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He Said, She Said

I'm not really a workaholic.

Jeff's side:

I teach communication and leadership at a Christian college. You wouldn't think a professor would have to travel a lot—and you'd think he'd have tons of time in the summer to spend with his family. But that's not how it is for me.

My specialty area is teaching young people to be leaders as Christians and to talk with nonbelievers about their faith. That involves a lot of traveling to work with youth groups, churches and professional associations. Then, part of my job at the college is running a summer institute, where teenagers do intensive sessions in apologetics and leadership. That means summer is my busiest time.

Danielle has been great about hanging in there when I'm away from home. For a while she was working to help us make ends meet. But since our son, Graham, was born, she's often at home 'round-the-clock with all the responsibilities of caring for him. Meanwhile, I'm on the road, which is exhausting too. It's hard on both of us.

Several people have called me a workaholic, but I'm not sure that's really what I am. I know I'm torn between family and work. My job is important—not just because of the ministry aspects, but also because it pays our bills. And it's demanding, especially in terms of time. But unlike a workaholic who is married to the job, my first love and loyalty is Danielle. What could I do differently to make things easier on her?

Danielle's side:

When we were dating, one of the things I admired most about Jeff was how hard he works. He's never lazy, and if he commits to something, he'll get the job done.

Before we got married, I knew his job required a lot of travel. But I didn't realize what it would feel like to have him gone that much. And maybe I subconsciously thought he wouldn't schedule as much travel once we were married. But, of course, his travel schedule was as bad as ever—and then it got worse when he changed jobs and as his ministry grew.

We've kept talking about this problem and tried to stay close despite the schedule. But now that we have Graham, I'm more home-bound and Jeff and I have even less couple time. Sometimes I've felt like a single mom because he's had to work so much.

It's not just the travel. When he's home, he's madly following up from the last trip with correspondence while packing for the next journey. In between he squeezes in some quick home-stuff, like mowing the lawn. It's hard to find time just for us when his work consumes so much of his time.

I know Jeff has to work—not just to provide for us, but also to do the things God is calling him to do. Even though I don't like it when he has to be gone, the rational part of me wants him to pursue these opportunities. Still, it's hard not to become resentful about his work.

What Jeff and Danielle did:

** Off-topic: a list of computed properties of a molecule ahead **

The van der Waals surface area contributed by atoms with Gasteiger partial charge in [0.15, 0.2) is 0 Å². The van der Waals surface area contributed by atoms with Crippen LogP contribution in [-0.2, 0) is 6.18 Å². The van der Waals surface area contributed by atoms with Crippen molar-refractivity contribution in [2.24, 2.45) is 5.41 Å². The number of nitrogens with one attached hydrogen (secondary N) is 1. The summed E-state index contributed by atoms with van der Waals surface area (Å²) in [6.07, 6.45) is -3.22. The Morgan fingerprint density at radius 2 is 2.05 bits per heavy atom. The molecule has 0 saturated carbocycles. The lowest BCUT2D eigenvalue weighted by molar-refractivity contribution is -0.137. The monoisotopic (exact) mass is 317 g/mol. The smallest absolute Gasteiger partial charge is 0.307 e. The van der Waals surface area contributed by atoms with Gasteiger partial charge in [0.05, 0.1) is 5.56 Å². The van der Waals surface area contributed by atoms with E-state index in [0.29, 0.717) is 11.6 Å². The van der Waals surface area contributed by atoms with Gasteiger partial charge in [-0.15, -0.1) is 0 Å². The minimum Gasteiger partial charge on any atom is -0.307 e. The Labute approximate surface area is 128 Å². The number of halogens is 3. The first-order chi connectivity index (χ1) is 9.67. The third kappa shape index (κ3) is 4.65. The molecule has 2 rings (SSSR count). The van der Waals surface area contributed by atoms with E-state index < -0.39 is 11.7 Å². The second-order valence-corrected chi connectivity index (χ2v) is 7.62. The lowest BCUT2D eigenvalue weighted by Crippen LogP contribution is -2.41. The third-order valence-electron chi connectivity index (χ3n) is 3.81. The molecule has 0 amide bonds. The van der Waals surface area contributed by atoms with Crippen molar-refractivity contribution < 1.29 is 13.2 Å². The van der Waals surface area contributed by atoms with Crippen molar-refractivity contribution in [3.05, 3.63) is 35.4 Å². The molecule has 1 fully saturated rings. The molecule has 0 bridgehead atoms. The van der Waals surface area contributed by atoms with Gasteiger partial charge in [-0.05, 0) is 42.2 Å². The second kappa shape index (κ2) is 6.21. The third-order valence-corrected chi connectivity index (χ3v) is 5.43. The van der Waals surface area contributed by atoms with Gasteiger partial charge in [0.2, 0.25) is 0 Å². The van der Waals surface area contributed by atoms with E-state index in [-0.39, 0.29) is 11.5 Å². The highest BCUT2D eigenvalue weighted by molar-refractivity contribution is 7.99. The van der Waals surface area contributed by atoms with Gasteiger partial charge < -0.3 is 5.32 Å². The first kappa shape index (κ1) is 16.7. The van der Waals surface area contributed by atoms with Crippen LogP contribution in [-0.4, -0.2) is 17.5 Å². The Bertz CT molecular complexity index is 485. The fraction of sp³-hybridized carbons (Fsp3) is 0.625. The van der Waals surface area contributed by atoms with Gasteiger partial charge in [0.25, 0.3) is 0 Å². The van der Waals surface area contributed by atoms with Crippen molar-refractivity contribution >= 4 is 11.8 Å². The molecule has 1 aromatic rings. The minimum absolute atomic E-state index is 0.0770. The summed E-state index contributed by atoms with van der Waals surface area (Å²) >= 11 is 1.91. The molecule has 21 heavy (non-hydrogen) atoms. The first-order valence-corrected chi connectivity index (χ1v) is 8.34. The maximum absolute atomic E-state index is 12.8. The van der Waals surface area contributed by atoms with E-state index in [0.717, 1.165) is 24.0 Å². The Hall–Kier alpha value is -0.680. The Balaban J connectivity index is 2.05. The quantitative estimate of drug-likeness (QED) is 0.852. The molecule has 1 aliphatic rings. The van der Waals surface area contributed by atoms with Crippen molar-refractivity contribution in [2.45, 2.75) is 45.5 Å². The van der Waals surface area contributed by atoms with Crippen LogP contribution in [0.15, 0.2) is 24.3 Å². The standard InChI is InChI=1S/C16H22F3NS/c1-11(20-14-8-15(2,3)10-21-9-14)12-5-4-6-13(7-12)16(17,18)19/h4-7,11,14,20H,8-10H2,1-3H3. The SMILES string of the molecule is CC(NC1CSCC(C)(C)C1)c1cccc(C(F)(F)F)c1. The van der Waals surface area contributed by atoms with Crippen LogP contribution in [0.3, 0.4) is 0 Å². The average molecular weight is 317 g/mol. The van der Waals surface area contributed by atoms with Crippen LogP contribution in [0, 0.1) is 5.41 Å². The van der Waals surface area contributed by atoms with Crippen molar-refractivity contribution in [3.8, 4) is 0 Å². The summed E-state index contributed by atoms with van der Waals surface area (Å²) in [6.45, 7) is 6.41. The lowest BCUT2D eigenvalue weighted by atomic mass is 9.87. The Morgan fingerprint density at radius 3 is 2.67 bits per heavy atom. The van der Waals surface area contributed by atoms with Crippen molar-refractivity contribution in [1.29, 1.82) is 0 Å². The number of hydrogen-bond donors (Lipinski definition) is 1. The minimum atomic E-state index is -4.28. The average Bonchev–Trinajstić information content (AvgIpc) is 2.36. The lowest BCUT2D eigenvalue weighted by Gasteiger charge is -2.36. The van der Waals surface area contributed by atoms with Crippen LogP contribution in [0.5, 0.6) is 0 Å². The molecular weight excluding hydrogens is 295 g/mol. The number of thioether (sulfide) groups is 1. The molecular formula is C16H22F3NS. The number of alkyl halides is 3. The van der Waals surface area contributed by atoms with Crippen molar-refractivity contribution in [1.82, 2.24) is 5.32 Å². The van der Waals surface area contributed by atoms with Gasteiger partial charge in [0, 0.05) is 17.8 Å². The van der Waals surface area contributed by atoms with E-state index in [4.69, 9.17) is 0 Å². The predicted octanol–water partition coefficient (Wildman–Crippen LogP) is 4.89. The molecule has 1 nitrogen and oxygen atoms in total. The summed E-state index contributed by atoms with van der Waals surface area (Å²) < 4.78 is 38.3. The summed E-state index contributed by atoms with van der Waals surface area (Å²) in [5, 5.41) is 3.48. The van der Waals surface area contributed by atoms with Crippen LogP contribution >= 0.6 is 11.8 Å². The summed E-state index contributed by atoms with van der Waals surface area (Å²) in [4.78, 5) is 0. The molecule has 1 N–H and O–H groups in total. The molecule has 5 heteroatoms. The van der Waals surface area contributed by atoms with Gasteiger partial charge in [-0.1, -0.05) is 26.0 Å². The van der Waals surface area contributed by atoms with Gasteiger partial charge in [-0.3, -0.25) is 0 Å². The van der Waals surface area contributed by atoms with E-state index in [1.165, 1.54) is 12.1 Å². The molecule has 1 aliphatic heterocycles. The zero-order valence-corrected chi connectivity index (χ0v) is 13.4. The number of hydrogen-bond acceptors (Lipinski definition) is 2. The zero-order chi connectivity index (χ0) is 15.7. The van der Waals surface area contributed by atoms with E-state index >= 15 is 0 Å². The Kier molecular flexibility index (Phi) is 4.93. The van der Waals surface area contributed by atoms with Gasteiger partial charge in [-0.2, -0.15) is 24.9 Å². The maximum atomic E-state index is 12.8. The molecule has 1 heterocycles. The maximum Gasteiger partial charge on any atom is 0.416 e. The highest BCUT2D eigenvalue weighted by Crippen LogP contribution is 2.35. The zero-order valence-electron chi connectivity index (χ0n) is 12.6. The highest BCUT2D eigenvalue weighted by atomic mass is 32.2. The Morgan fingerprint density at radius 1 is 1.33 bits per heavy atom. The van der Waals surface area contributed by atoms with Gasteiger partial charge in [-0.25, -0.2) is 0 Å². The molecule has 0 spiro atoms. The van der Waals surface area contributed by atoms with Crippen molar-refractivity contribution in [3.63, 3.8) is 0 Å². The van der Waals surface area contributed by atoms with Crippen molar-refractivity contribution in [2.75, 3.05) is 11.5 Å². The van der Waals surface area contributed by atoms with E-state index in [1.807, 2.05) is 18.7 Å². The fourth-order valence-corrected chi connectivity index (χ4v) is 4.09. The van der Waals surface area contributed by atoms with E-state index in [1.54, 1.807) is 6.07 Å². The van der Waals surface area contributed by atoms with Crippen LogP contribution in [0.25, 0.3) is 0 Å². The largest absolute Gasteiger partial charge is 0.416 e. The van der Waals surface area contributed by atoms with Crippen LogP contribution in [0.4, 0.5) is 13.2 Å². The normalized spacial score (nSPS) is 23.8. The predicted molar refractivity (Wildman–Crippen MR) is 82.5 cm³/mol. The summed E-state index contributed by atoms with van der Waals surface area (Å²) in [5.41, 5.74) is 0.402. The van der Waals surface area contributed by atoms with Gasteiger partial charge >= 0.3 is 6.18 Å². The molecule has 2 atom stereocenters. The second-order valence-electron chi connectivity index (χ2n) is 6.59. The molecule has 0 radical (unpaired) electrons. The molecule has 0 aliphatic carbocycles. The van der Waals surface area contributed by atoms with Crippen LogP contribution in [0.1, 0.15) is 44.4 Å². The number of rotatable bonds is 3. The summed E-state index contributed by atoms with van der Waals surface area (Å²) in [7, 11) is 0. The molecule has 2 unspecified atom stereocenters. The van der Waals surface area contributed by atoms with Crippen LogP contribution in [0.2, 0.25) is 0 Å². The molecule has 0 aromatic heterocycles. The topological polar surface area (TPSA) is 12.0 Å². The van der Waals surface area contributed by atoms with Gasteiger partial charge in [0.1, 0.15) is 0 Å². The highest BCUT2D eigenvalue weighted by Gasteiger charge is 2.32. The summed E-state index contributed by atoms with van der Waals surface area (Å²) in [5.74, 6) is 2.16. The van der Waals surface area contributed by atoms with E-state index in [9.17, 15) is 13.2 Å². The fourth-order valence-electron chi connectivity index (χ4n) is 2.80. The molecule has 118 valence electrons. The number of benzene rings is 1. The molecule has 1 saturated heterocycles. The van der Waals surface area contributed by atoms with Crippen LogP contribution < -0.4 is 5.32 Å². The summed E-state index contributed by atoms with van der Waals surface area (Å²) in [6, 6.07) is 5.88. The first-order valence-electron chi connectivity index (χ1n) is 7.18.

"The best thing we did," the Myerses agree, "was keep talking."

"We started a tradition on our honeymoon that we'd take a walk every night," says Jeff. "Of course, that's every night that I'm home. But that gives us a chance to debrief."

Beyond the first step of consistent communication, they knew they had to get Jeff's travel schedule under control. One solution presented itself as different organizations offered to pay for Danielle to come along. Whenever possible, Jeff began asking for this arrangement. When Graham was born, he was included. By the time he was six months old, he'd been in 15 different states.

Joe White, a friend and an experienced work traveler, offered the Myers one pivotal piece of advice: determine in advance the number of days in each month that Jeff can be away—and then stick to it.

"We decided eight days was our maximum," says Jeff. "It's less than I used to be gone. Also, I've gotten better at planning trips so that I can be gone only overnight and get back the next day."

The Myerses break the eight-day rule only if Danielle chooses to go along. That veto power was also something their friend Joe recommended—that any commitment beyond the ordinary should be run past Danielle first. "We're trying to stay a team," Jeff says.

Meanwhile, Danielle works hard to be an encourager and not a complainer. "I want to make home such a great place that Jeff will hate to leave!" she says. "I'd hate for things to get dry between us so that being on the road becomes more attractive to him than being home."

The Myerses try to keep their traditions as much as possible when Jeff is home. That means taking those evening walks. "And I'll make him homemade chocolate ice cream," says Danielle, "and I'll read to him while he eats it!

"Even when other things keep us really busy, it helps to have things that we always will do together."

Interviewed by Annette LaPlaca

Read more articles that highlight writing by Christian women at ChristianityToday.com/Women

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Busyness; Marriage; Work
Today's Christian Woman, Spring, 1999
Posted September 30, 2008

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